This example assumes a 60% (propulsion) and 40% (domestic) split for a purchase of 100 litres of red diesel (the price of diesel is assumed to be 0.70ppl which includes 9.69ppl duty already paid to fuel supplier):
Propulsion calculation (i.e. 60%)
60 litres @ 0.70ppl = £42
60 litres @ 0.4066 = £24.40 (additional duty)
VAT @ 5% = £3.32
Propulsion Total = £69.72
Domestic calculation (i.e. 40%)
40 litres @ 0.70ppl = £28
VAT @ 5% = £ 1.40
Domestic Total = £29.40
Transaction Total = £99.12
Responsibilities of the Fuel Purchaser
It is the responsibility of the fuel purchaser to make a declaration in writing about the amount of fuel being purchased for propulsion. A simple declaration that incorporates the following wording will be required.
“I declare that 60% of the fuel purchased will be used for propelling a private pleasure craft”.
HMRC is aware that accounting methods and systems can vary from supplier to supplier, for example, some may wish to print the declaration on invoice slips or till receipts. Others may wish to prepare a simple form for signature by the customer. An example proforma is attached.
The Declaration must be signed and dated by the purchaser. The RDCO supplier must ensure that the purchaser’s name and address is noted in his normal records.
This process can be simplified for regular customers who can make one annual declaration covering all their transactions for a period of up to one year.
The Declaration about fuel usage is the responsibility of the purchaser.
The RDCO has a duty of care when selling or delivering controlled oil and must therefore take all reasonable precautions and exercise reasonable care to ensure that they only make supplies to customers who have a legitimate use for that oil. (See HMRC Notice 192).
Supplies of red diesel to commercial craft are completely unaffected by these changes and you can continue to supply to commercial users at the fully rebated rate of duty.
The definition of “private pleasure craft” for the purposes of the Energy Products Directive and the purchase of red diesel in the UK is defined in the Directive as:-
“Any craft used by its owner or the natural or legal person who enjoys its use either through hire or through any other means, for other than commercial purposes and in particular other than for the carriage of passengers or goods or for the supply of services for consideration or for the purposes of public authorities”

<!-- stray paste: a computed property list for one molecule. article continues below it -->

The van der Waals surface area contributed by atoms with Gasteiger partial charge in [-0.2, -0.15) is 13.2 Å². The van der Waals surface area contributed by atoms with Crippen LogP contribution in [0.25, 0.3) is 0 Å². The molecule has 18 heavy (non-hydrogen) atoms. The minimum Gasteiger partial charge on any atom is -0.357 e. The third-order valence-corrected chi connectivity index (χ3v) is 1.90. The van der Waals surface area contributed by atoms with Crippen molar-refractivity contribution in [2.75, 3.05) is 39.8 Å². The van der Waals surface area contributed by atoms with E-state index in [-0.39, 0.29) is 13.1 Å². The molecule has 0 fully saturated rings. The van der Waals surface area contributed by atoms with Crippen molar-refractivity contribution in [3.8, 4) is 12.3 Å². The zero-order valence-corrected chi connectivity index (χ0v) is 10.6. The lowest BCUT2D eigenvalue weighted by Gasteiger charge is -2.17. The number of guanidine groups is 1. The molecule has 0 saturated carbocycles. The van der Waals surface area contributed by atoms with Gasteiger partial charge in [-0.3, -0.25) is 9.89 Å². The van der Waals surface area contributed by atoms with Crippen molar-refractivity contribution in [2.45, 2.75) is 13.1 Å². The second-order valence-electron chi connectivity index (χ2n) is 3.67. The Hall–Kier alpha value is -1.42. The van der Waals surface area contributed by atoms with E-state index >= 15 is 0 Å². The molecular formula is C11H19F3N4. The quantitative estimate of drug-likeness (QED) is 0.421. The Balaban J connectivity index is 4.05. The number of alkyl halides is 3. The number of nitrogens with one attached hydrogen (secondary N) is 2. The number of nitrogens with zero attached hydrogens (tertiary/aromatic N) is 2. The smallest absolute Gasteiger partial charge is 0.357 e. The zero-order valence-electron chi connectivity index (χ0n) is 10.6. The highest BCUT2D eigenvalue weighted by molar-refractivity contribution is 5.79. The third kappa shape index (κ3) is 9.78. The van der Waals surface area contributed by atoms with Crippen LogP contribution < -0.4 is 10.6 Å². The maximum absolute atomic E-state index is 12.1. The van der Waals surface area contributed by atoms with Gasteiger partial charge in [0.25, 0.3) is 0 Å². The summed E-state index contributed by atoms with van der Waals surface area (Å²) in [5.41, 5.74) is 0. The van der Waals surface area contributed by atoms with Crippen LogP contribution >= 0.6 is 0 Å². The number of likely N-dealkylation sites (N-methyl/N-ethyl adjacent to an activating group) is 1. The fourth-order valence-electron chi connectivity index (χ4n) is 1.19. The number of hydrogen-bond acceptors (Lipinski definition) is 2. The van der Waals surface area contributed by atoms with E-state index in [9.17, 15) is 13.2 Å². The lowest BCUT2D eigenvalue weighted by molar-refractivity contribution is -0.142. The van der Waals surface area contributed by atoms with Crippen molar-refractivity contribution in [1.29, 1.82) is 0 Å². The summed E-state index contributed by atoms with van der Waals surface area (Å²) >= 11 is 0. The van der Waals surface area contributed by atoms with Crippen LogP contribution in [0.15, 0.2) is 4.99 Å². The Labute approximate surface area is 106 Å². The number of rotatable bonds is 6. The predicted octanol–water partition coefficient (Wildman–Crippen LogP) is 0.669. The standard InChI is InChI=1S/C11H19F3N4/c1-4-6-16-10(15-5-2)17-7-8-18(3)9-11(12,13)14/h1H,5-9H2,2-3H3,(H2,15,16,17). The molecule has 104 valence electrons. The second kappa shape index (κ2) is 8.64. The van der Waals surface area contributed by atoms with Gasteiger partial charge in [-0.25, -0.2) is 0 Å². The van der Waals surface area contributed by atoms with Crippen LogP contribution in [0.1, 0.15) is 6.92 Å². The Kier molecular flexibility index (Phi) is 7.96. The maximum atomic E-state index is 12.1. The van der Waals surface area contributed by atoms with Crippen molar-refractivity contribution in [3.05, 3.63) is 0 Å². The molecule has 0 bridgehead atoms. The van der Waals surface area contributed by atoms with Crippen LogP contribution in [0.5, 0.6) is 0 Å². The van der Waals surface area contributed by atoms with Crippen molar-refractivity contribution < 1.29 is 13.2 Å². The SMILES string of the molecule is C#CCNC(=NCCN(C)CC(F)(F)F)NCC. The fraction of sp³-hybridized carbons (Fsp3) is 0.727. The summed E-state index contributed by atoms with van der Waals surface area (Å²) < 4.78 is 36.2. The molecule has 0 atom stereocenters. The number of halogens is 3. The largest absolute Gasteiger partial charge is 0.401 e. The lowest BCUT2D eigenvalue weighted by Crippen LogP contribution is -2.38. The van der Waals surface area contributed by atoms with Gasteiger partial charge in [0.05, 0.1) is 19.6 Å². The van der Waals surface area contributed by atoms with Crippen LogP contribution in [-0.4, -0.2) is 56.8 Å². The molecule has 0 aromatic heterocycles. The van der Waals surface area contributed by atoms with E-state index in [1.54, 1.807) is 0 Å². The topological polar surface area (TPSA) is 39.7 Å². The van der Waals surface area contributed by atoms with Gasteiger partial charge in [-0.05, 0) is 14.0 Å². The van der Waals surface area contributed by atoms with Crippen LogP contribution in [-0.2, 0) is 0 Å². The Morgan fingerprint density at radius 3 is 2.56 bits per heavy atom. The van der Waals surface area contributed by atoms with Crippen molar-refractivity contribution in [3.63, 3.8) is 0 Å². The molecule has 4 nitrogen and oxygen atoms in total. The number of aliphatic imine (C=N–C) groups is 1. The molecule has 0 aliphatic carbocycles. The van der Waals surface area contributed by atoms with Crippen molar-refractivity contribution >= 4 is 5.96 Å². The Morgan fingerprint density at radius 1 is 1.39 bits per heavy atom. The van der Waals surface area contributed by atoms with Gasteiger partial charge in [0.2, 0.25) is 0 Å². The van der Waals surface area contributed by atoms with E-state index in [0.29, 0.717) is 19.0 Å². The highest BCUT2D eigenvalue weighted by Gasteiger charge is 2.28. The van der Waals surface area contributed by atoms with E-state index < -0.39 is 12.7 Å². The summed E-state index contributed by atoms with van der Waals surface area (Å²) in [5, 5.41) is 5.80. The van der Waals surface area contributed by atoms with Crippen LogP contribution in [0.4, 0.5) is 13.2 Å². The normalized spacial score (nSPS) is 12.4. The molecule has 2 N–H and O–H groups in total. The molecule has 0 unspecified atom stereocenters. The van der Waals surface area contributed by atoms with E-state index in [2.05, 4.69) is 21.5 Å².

This definition will be the criteria by which commercial usage will be assessed. We set out below our understanding of how this will be applied to certain types of boat operation.
Hire Boats/Day Boats Likely to be regarded as pleasure usage because the Hirer will be deemed a natural or legal person who enjoys its use. Bareboat Charter Likely to be regarded as pleasure usage because the Hirer will be deemed a natural or legal person who enjoys it use. Skippered Charter Classed as commercial where the Charter company provides a Skipper as this may equate to the supply of services for consideration. Sailing School Training Courses Classed as commercial as this equates to the supply of services for consideration. Yacht Delivery Classed as commercial if the delivery is by professional crew. Residential Boats
HMRC have recognised the status of residential boat owners whose primary residence is their boat. Some of these will be at fixed moorings or moved a very short distance along the towpath from permanent moorings to fuel. If they live aboard the craft permanently and hold certain documentation such as houseboat licence, residential mooring licence, council tax bill in respect of the mooring or other documentation that provides proof of permanent residency they may purchase all their fuel at the rebated rate. They will be required to make and sign a Declaration that zero percent of the fuel is for propelling purposes. It will be the responsibility of the residential boat owner to ensure they hold the requisite documentation should HMRC wish to check the validity of the declaration made in these circumstances.
Continuous cruisers may not declare zero percent under these arrangements, even if they reside permanently on their craft. They must declare their actual intended usage.
The BMF is continuing to work with HMRC to provide guidance to the industry as these new policy measures bed in. The BMF is receiving many questions from member companies and will build a Frequently Asked Questions section on the BMF website
Any enquiries about this guidance should be sent by email to Claire Westbrook on email@example.com
HMRC are undertaking a briefing process for their National Helpline and Regional staff. They have emphasised that during this implementing period their emphasis will be on helping and advising fuel supplier and users to get things right.